Humpback whale watching in Panama is one of the most exciting experiences we can observe. Each year, the number of tourists arriving in Panama for humpback whale watching increases, making the country a destination for this type of tourism. There are many people who come to our country at this time, in order to see marine mammals and enjoy both beaches of white sand and crystalline waters.
Interesting facts about humpback whales
Humpback whales, known scientifically as Megaptera Novaeangliae, are some of the most recognized, as they have a distinctive body shape, with long pectoral fins and knobby head. They can measure up to 19 meters long and their weight may vary, depending on their location. Those living in colder regions can weigh up to 50 tonnes, while those living in the tropics can weigh around 30 tonnes. They have a very long tail that can measure up to 12 feet wide, while their heart can weigh up to 350 pounds.
Humpback whales are natural acrobatic mammals, which often jump on the surface and then submerge into the water again. The males emit a melodic song of up to 20 minutes of duration, with which they try to seduce the female and to achieve the mating.
These mammals are distributed throughout the oceans and seas of the world; normally migrate up to 25 000 km each year. Humpback whales feed only during the summer in the polar regions and migrate to tropical and subtropical waters to breed during the polar winter. As winter passes, they fast and subsist thanks to their fat reserve. The species feeds mainly on krill and small fish; has a wide repertoire of feeding methods, including the remarkable technique of the bubble net feeding.
When you can see humpback whales in Panama
Every year, between July and October, you can see in Panama one of the most exciting and colorful shows in nature. It is this season when many families of humpback whales sail to the Pacific Ocean in their extensive tour of the North and South poles. That is why the coasts and archipelagos of Panama become a tourist destination of great attraction for thousands of visitors who witness this extraordinary and sublime spectacle of nature.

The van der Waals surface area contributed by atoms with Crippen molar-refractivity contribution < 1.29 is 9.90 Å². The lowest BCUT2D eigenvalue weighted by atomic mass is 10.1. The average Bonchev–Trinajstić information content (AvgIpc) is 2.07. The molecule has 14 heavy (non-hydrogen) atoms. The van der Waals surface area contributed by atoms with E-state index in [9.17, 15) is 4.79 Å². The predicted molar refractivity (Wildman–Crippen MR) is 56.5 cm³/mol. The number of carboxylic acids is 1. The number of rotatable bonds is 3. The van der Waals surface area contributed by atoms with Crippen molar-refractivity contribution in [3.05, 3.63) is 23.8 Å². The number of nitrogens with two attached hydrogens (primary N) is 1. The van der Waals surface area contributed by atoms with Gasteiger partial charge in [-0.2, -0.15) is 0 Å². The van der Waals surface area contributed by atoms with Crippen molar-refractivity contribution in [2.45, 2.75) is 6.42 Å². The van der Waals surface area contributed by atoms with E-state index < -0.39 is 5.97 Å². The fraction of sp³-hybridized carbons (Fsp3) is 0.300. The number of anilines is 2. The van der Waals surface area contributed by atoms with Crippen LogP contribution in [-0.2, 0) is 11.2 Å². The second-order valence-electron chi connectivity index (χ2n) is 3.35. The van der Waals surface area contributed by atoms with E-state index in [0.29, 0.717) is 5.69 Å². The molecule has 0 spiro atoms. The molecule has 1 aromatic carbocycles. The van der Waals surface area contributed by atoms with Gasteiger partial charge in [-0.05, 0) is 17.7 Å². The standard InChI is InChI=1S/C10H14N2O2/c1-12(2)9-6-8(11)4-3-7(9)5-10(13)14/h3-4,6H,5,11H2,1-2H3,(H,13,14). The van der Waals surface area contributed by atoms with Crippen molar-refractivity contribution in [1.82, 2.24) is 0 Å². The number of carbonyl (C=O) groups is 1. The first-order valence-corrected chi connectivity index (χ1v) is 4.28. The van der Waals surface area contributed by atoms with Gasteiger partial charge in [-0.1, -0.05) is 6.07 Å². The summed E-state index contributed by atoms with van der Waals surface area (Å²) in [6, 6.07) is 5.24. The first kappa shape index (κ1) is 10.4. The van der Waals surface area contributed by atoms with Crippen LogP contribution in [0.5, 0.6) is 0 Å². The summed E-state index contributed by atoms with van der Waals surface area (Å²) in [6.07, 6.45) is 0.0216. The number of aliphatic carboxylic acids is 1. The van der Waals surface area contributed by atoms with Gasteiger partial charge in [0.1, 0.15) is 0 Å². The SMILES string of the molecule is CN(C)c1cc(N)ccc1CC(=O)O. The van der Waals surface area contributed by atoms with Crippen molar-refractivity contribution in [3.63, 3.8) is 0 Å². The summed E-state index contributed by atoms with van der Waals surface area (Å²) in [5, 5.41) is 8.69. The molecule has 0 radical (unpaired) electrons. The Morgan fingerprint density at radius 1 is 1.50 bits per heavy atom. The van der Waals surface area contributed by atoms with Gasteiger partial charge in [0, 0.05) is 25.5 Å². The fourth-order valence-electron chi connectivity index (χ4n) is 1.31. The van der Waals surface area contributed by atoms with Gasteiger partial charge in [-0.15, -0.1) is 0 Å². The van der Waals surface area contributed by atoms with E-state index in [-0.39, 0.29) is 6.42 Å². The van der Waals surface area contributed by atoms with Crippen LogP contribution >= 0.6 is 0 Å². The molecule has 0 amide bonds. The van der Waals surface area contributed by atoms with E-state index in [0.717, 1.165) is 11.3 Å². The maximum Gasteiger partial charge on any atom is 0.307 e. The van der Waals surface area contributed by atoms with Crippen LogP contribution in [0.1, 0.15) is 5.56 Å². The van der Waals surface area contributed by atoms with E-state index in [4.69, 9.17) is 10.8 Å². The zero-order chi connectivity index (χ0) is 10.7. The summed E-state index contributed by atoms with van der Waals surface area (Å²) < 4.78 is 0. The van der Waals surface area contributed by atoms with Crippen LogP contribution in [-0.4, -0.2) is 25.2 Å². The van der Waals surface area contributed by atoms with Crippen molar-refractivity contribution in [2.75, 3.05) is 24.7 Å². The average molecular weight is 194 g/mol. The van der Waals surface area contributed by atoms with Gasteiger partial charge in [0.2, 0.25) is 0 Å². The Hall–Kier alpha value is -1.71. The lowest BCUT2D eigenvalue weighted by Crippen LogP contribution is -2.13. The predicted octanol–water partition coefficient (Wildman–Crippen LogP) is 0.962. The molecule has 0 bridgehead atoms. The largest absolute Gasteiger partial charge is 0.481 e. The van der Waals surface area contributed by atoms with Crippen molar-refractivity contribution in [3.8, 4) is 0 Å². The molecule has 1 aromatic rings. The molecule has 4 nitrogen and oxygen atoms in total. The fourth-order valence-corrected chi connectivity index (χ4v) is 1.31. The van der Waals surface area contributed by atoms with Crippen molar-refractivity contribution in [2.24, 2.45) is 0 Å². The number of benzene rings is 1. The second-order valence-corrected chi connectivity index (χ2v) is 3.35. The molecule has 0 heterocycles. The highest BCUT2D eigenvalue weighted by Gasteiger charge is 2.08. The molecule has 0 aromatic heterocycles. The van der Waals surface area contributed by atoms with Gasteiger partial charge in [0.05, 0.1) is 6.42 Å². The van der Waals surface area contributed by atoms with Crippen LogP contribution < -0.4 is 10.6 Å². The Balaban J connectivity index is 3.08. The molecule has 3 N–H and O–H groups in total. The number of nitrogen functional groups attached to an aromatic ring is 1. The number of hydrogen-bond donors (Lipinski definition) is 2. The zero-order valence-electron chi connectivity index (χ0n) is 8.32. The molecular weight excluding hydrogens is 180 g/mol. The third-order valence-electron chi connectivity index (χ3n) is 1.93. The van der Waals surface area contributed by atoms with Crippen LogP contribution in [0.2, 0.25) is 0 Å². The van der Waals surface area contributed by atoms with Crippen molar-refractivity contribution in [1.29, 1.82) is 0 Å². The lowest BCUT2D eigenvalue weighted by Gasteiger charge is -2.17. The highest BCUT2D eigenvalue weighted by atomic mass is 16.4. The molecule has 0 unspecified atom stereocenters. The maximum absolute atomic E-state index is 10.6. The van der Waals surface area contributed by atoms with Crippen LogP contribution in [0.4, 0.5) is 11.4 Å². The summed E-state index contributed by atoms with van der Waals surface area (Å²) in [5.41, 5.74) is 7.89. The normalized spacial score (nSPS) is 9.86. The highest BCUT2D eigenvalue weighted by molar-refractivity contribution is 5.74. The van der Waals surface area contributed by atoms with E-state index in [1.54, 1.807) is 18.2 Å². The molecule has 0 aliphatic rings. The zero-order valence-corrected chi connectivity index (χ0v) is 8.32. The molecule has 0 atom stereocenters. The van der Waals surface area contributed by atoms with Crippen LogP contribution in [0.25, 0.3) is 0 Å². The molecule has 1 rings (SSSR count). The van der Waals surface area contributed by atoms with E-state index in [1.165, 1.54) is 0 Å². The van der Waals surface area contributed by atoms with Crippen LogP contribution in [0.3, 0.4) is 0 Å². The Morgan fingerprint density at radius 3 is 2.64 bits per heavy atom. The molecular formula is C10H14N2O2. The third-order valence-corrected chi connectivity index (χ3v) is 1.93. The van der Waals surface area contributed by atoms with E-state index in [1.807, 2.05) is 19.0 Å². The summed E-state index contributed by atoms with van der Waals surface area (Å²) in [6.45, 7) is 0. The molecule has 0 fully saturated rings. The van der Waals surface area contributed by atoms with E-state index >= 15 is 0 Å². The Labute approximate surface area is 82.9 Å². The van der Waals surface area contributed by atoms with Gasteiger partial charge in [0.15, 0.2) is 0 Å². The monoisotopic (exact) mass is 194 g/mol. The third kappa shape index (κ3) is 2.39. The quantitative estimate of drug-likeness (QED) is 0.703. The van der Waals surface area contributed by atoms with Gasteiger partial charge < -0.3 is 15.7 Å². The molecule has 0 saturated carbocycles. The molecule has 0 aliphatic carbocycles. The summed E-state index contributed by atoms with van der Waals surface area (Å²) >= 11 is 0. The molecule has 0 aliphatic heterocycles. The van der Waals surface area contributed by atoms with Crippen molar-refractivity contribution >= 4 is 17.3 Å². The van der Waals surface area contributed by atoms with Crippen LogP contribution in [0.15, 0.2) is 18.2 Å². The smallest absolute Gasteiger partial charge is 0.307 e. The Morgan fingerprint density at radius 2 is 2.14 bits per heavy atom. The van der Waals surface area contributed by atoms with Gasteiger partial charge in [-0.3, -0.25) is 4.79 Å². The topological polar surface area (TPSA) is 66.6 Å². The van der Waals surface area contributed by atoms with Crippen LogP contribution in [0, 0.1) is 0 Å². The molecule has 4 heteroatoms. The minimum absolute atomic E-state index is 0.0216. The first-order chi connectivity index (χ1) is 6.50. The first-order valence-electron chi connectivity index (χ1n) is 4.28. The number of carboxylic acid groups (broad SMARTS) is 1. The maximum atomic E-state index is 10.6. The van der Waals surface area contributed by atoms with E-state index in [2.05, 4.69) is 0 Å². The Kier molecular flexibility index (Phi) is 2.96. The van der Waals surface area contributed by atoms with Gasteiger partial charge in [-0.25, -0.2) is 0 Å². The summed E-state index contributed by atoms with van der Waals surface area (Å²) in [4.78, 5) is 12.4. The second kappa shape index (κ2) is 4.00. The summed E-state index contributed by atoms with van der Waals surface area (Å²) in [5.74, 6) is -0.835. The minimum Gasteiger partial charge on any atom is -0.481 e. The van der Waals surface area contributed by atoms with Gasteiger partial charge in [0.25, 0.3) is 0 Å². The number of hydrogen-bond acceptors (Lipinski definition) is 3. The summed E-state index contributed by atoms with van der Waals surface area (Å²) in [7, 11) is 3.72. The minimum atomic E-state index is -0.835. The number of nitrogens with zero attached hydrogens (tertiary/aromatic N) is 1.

Why humpback whales migrate to Panama
Humpback whales migrate to our country to mate and have their offspring. The waters of the Panama Pacific coast constitute a perfect space for the breeding of these marine mammals, since being warm, safe and far from poachers favor the reproduction, health and well-being of their babies.
For these aquatic mammals are very important the ritual of childbirth, since if the whales are not born with fat in their body they would not resist the cold temperatures of the North and South Poles. The calf, at the time of its birth, has a layer of fat, too fine to withstand the cold waters. When born, it measures between 3.50 and 5 meters, and weighs a ton. To make a greasy protective layer and acquire enough forces to follow her mother on her return trip, she should consume about 200 liters of breast milk daily. It is a real pleasure and a great emotion to watch the mother playing with her baby. The whale only has a single breed every 2 years. Gestation duration is around11 to 12 months.
Where Humpback whales can be observed in Panama
In Panama there are certain points from where you can see these cetaceans, such as the islands of Coiba and Taboga as well as the Archipelago of Las Perlas, named after colonial times by the existence of these jewels in its turquoise waters. Humpback whales and their offspring can also be seen in the Gulf of Chiriquí, the Gulf of Montijo, San Miguel, Iguana Island, Contadora Island, Panama Bay and part of the Chocó region in the province of Darién.
If you visit Panama, specifically the province of Chiriquí, we will be very happy to take you on a tour of the Marine Park of the Gulf of Chiriqui, where you can observe these beautiful creatures. And what better way to end this tour, than to relax swimming in the warm and crystalline waters of the beautiful islands Bolaños and Gamez. Both islands have beautiful white sand beaches, where you can enjoy nature in all its splendor.